Professor of Education
Years of Service: 24
What brought you to Lewis & Clark? The opportunity to create and launch new master’s-level degree programs for people entering teaching (elementary and science).
What course have you most enjoyed teaching and why? It’s a tie: “Ecoscapes” and “Field Geology for Teachers.” Both feature field study; “Ecoscapes” has examined how people have inhabit landscapes and focused on the Lower Columbia, the Tualatin Valley, Oregon’s High Desert, and Costa Rica’s Osa Peninsula. “Field Geology” has introduced novice learners to geologic inquiry in some of Oregon’s most fascinating places.
What is the most significant change you’ve seen at L&C during your time here? Establishment of the Graduate School of Education and Counseling as an independent, thriving, robust member of the Lewis & Clark community.
Can you describe an experience with a student that affirmed your love of teaching or passion for research? After teaching for more than two decades in Hawaii, a former student returned to Oregon, looking for work. She stopped by my office and shared, among many stories, how she had used knowledge gained in “Field Geology of Oregon” throughout her teaching career. One example was the “popcorn clock”–an analogy between the unpredictability of kernal popping to radiometric decay and the derivation of half-life. My research interests began with attention to children’s understandings of how geologists use time and led, during the past few years, to my role as a consultant to the “Trail of Time” project at the Grand Canyon. It’s very rewarding to find people (especially my students) valuing some of my notions for teaching geologic time.
Describe the most memorable moment of your time at Lewis & Clark. Chris Hedeen M.A.T. ’00 (and now a teacher at Oregon City High School) spotted a fossil rhino tibia while hiking a trail in Blue Basin, north-central Oregon, during a Field Geology class. The Park Service put it on display and credited Chris.
What is something that others would find surprising about you? Some day I hope to learn to play my hammered dulcimer, which I built (with help) from a kit the same year I bought my first personal computer. The computer stole my attention away from the dulcimer; perhaps retirement will rectify this injustice.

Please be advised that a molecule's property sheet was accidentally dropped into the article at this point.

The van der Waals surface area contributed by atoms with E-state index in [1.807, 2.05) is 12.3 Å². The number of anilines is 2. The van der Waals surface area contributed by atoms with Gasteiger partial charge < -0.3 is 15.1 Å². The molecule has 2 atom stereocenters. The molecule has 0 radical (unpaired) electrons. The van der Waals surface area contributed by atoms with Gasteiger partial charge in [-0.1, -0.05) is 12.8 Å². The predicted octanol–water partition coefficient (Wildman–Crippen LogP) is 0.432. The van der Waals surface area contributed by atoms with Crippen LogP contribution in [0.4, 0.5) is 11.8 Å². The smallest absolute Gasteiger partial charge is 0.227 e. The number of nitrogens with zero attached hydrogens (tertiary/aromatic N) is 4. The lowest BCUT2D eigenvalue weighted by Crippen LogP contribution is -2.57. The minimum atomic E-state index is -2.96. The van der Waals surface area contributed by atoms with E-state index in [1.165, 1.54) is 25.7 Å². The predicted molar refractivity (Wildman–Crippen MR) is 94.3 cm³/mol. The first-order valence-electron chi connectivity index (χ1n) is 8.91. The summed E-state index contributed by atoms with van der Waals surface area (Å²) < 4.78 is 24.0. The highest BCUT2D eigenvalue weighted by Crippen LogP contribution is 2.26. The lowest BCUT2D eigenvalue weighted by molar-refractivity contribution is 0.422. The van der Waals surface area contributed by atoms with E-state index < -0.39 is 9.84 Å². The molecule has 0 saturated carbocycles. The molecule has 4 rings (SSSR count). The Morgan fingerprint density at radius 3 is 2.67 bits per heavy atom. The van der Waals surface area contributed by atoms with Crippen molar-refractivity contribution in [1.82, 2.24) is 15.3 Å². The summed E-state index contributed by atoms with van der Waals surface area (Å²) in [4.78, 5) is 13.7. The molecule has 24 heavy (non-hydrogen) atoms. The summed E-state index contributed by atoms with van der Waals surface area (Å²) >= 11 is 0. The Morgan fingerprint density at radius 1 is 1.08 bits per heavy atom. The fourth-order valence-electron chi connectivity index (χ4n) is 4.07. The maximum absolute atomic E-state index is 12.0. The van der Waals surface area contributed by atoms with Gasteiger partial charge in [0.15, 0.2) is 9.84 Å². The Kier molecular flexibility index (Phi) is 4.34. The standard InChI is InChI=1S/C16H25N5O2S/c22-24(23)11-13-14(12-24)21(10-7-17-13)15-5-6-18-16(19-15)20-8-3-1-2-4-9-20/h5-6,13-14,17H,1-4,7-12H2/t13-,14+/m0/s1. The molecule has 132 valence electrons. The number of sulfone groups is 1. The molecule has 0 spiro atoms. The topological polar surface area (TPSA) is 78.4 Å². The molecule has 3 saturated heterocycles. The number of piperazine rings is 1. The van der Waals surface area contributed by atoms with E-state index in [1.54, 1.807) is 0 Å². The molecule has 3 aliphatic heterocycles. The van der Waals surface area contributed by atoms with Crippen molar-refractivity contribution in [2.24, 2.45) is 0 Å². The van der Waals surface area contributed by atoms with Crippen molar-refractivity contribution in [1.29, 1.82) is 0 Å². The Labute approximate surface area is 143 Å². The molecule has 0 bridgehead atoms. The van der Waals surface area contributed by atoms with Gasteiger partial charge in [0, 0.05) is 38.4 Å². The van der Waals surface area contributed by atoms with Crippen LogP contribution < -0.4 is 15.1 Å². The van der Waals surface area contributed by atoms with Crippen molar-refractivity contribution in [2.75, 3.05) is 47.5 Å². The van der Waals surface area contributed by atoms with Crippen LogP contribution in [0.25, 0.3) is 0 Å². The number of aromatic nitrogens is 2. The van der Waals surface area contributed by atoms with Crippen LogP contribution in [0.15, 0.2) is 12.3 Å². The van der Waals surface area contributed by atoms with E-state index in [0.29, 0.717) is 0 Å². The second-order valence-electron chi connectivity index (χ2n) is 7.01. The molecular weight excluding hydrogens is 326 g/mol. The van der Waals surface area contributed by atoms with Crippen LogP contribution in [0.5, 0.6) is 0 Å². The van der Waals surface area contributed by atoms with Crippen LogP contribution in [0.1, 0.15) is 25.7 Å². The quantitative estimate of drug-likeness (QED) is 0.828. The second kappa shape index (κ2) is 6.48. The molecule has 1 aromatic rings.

What is your favorite place on campus and why? The courtyard near Fir Acres Theatre–because of the Magnolia trees; alas, many of which are gone.
What will you miss most about coming here every day? The view from my office window (4th floor, Rogers Hall) and greeting the staff and faculty when coming and going.
What accomplishments are you most proud of? The growth and reputation of our Science M.A.T., with well-balanced components in laboratory learning, field science, science pedagogy–coupled to our excellent apprenticeship model and professional coursework in education. My philosophical triad of publications: “The Necessity of Ambiguity,” “Achieving Querencia,” and “The Footprints Puzzle.” Immersing dozens of Oregon teachers in Costa Rican family life as well as the study of Costa Rican natural history for nearly 15 years, then hosting Costa Ricans in Oregon as participants in my Field Geology and Ecoscapes experiences. This exchange began with my 1993-94 sabbatical (and required me to become proficient in Spanish). Finally, my “Science and Children” class for new elementary teachers, which each year seems to rekindle not only their but also my childlike curiosity and fascination with the astonishing workings of the natural world.
What’s next for you? What are you looking forward to doing? I need to consolidate a number of essays and insights gained from my teaching into a book titled Serious Whimsy. It stresses the importance of imagery and story to learning science–a course correction, in my judgment, to the characterization of science as process. I do hope to work with informal science educators and park interpreters on making science inviting, accessible, useful, and authentic to wide audiences. Finally, I intend to work carefully with my Costa Rican friends from San Ysidro de Heredia on the development of a public Environmental Science School, /Bosque del Ture-Hua/, on the edge of Braulio Carrillo National Park.